person signing over their beneficiary

What is a Beneficiary?

You may know that it’s important to assign a beneficiary for life insurance policies or trusts, but what’s the purpose behind this practice? This overview can help you understand the two types of beneficiaries and why it’s important to name individuals to receive your death benefits. 

What do beneficiaries do?

Naming a beneficiary can be an easy and uncomplicated process. In many cases, it’s as straightforward as choosing a spouse or a child. Beneficiaries don’t really do anything. These are simply individuals who receive your benefits after you’ve passed away (including anything in your trust or payouts from your life insurance policy). 

Naming a beneficiary is incredibly important because you’ll want to make sure your assets go to the right people after you die. For example, let’s say you have $100,000 in your 401k and a $1 million life insurance policy. Without naming a beneficiary, your family or friends will have to go directly through the courts where your assets will be divided through the probate process. 

The probate process differs from state to state, but there's a good chance that a stranger will determine who gets your assets. In some cases, it’ll be divided equally among all living relatives, and this can often include ex-spouses.

Who should you choose as your beneficiary designation? 

It’s important to consider who will be your beneficiary across your entire portfolio. This can include your IRA or retirement plan, any money from savings accounts, and your life insurance policies. Remember that your beneficiary often trumps your will, so you should never skip this step.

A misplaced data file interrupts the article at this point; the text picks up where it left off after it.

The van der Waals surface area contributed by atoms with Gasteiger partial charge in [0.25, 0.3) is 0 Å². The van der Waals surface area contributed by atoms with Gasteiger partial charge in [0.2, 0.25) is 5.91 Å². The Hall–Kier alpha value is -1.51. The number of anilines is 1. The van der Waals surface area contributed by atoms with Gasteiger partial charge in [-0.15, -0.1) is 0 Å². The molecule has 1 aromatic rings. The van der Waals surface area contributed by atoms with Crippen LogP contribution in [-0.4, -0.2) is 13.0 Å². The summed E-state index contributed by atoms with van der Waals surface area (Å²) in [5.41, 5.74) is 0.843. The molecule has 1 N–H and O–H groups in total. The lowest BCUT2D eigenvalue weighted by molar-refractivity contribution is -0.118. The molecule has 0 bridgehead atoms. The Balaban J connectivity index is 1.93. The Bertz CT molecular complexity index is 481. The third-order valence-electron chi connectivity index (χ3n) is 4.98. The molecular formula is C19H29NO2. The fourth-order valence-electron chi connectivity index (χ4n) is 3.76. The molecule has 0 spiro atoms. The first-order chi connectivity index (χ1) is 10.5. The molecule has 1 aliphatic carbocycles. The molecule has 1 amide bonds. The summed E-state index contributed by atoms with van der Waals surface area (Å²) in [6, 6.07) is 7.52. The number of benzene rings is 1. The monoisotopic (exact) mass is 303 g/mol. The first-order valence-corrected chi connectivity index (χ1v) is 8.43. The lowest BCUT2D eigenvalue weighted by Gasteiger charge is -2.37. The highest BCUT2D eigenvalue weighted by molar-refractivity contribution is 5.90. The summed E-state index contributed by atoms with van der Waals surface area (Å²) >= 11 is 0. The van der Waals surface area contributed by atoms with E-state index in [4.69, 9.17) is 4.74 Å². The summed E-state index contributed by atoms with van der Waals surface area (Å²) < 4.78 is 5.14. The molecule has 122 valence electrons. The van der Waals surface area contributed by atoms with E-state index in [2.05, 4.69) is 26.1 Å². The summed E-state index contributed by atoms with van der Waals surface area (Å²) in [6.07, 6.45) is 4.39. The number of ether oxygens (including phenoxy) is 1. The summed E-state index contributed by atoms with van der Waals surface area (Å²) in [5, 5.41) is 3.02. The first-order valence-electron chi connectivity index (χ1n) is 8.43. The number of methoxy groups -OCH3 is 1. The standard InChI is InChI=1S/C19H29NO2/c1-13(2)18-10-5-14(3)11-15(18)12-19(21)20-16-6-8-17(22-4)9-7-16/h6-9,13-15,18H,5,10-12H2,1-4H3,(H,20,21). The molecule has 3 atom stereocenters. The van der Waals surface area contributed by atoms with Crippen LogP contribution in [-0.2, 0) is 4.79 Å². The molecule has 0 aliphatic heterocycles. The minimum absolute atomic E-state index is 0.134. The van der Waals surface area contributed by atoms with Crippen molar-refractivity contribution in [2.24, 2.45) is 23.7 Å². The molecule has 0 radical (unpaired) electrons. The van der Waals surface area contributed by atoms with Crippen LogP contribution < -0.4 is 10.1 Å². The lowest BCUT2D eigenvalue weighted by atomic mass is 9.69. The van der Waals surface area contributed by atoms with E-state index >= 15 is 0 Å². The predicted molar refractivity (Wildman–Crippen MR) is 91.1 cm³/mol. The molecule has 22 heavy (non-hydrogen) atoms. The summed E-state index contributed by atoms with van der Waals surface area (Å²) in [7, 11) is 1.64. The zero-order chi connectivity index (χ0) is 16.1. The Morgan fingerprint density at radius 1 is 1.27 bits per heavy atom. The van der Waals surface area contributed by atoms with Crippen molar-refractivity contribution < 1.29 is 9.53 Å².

As mentioned before, your spouse is often your primary beneficiary, and, in some cases, you’re required to name your spouse. For example, your employer-sponsored retirement plan requires you to get written permission to name someone other than your spouse as your primary beneficiary. 

In other cases, you may have the choice to choose someone other than your spouse or one of your children. Young people may often name a parent or sibling as their beneficiary, but naming parents can create tax issues from the net worth of the inheritance. 

What are the types of beneficiaries? 

As mentioned before, there are two different types of beneficiaries that you should consider. The first is a primary beneficiary. This is a person (or persons) that will receive the proceeds of your life insurance policy after you pass. So if you have a $100,000 life insurance policy, this will go to the individual(s) you named as your primary beneficiary. 

A contingent beneficiary is another type of life insurance beneficiary that you should name. In some cases, the contingent beneficiary may be referred to as a “secondary beneficiary.” This individual won’t receive any of the life insurance proceeds as long as the primary beneficiary is alive. However, if the main beneficiary passes on, your inheritance will be given to the contingent beneficiary. For example, many people may name their spouse as their primary beneficiary and then name their children as contingent beneficiaries. 

Naming both a primary and contingent beneficiary is essential because life is so unexpectable. Naming both types is a great way to be sure your money is put to use by people you love no matter what happens. 

Last Updated: December 12, 2018